Slowly we walked the length of each table. Touching first one fleece, checking the crimp on another. We attempted to eliminate potential acquisitions. Color was a factor. I knew I wanted a white fleece. Wool type was also a factor. I wanted a versatile fleece with a fairly high micron count–softer and better for yarn for clothing. At last we chose…The fleece we picked was a Romney/ Border Leicester cross. It seemed a good all-purpose fleece. Attached to the bag was a sheet of information. My fleece came from a sheep named “Logan.” It weighed 5 lbs 15ozs–some of which was dirt and lanolin. The fleece was coated and skirted. This meant that Logan had worn a coat to keep dirt and vegetative matter out of his fleece and the unusable parts of the fleece had been trimmed away. Logan was raised on a farm in Carlisle, PA. When I took the bag brimming with unprocessed fleece up to the register, it turned out Logan was raised by the daughter of the woman who was ringing up the sale. She said that her daughter raised only dark-colored sheep for fleece, but Logan’s fleece was so nice, she kept him for his white fleece anyway. Below is the sheet of information:My excitement over acquiring Logan’s fleece was now only matched by a sense of great responsibility. I must do my best to honor Logan’s fleece. He had spent long months growing his fleece, it must be cared for, prepared and put to good use. It was a solemn pact.
The next step would be to wash my fleece. This was going to be a job. A very big job. I waited until I had a full Saturday at my disposal. In all the videos I had seen, triumphant fleece purchasers spread their new fleeces out and easily recognizable was the outline of the former wearer of that fleece. It wasn’t like that with Logan.
Logan’s fleece looked like a garbled mess. Logan, like my two younger children, clearly never folded or hung up his clothes. You can’t really get a sense of how much fiber there is here in this photo, but believe me, it is a lot.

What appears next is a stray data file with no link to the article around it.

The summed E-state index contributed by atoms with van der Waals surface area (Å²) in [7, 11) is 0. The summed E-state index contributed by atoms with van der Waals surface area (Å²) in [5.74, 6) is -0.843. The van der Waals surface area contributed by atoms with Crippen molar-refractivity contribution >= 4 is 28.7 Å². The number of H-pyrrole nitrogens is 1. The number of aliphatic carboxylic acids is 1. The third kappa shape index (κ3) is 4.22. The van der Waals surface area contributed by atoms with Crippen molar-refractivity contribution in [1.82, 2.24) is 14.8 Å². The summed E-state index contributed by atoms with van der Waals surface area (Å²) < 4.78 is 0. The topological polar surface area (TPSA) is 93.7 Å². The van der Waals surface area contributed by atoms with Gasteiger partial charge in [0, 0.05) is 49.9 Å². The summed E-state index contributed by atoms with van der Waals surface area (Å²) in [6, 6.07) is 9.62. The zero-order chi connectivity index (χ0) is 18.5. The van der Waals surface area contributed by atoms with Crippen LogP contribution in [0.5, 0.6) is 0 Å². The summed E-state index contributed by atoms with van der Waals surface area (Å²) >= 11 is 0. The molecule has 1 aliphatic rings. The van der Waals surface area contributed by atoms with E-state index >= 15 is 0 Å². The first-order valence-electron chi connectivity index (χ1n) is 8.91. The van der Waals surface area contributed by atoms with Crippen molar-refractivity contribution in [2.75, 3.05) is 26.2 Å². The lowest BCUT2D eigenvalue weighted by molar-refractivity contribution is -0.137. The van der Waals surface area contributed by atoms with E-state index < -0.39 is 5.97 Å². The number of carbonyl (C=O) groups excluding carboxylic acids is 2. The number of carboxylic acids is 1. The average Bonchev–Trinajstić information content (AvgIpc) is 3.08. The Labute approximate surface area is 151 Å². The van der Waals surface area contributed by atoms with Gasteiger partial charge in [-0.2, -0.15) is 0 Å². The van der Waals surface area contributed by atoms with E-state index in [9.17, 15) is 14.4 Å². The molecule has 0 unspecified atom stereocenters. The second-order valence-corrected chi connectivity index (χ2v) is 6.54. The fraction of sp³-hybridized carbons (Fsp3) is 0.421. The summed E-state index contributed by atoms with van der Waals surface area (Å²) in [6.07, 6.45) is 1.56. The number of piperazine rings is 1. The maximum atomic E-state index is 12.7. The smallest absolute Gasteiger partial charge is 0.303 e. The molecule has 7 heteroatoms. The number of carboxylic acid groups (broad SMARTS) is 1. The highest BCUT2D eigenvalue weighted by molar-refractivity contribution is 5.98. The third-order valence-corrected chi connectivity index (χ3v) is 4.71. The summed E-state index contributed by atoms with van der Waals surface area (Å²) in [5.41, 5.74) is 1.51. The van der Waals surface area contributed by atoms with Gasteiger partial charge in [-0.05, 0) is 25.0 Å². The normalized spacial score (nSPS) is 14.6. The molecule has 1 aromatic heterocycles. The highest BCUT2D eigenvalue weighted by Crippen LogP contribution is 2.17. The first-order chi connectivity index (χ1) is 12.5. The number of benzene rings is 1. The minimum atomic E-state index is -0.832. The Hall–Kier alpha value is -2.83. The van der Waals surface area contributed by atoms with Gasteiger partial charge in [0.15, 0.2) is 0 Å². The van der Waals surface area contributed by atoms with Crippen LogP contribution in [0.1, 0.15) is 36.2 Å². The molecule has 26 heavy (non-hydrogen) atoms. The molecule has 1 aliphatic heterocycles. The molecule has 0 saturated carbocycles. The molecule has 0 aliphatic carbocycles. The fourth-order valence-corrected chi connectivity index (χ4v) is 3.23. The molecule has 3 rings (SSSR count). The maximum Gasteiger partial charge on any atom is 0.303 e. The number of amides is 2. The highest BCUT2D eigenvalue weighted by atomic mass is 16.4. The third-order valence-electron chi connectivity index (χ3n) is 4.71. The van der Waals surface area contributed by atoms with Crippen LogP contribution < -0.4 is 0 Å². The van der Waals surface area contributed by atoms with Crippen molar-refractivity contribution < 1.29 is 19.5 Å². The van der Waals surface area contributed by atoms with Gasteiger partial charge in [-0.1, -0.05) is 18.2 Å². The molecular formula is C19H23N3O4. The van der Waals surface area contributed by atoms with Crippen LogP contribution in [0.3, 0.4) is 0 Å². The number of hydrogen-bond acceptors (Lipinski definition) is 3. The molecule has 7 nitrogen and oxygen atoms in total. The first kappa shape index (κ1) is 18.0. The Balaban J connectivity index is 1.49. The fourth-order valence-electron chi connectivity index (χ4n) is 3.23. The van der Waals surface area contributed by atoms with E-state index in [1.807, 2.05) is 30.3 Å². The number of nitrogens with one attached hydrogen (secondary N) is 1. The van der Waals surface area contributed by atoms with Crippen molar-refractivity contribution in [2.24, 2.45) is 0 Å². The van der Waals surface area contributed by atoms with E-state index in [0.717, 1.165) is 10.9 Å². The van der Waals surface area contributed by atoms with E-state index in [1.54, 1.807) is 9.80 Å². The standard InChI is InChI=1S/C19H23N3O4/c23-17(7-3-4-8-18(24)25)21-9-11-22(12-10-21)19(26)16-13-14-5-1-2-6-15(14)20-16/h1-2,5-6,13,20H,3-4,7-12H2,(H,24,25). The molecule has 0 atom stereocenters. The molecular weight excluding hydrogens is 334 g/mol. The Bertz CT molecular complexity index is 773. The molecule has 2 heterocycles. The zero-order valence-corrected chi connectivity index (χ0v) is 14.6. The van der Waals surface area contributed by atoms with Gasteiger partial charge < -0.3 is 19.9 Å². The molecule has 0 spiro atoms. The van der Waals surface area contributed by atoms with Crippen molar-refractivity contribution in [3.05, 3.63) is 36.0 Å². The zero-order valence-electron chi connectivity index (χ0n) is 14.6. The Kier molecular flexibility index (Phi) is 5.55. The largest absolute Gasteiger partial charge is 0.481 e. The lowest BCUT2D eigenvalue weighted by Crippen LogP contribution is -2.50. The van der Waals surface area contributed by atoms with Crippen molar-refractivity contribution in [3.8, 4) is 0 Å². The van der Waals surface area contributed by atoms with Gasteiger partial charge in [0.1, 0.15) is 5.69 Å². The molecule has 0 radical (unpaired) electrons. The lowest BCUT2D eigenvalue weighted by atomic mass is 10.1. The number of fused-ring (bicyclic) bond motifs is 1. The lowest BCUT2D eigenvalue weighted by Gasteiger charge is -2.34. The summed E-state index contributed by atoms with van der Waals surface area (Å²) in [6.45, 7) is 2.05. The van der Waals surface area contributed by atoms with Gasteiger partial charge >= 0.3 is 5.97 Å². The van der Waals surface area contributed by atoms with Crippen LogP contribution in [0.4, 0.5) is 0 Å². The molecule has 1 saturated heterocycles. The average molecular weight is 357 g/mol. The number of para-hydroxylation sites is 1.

The first step in processing fleece is a good washing. Out must come the dirt from the field and at least some of the lanolin. Spinners in New Zealand are famous for spinning in the grease which means spinning unprocessed fiber straight from the fleece. This will make a water-proof garment and insure the spinner’s hands are soft and supple, but it is not good for creating yarn which isn’t going to be used in stormy weather or which is expected to take a dye. The lanolin coats the fiber and will eventually dry out and will also refuse to let dye into the fiber.
After squeezing excess water out wearing rubber gloves against the heat, I dunked the fiber into the rinse water. After rinsing, I squeezed the fleece gently and then used our trusty salad spinner to get as much water out as possible. The difference between pre-and post-washed fleece was remarkable.
Even wet the now washed fleece was white and fluffy. The kitchen was hot and steamy and smelled wonderfully of lanolin and wet sheep as I worked my way through each portion of Logan’s seemingly ever-larger fleece. It took well over four hours but by the time I finished I felt I knew my fleece intimately and I was in love with every lock of his wool. Just look at how lovely it is…
My hands were permanently pruned and ached from all the hot water. My back was killing me, but Logan was washed and laid out to dry. It would take a full week for all of that fleece to dry. And then the next step would be figuring out how to process the cleaned fiber and get ready to spin.
The next installment will cover my first spinning attempts with Logan and will feature some finished yarns. Stay tuned…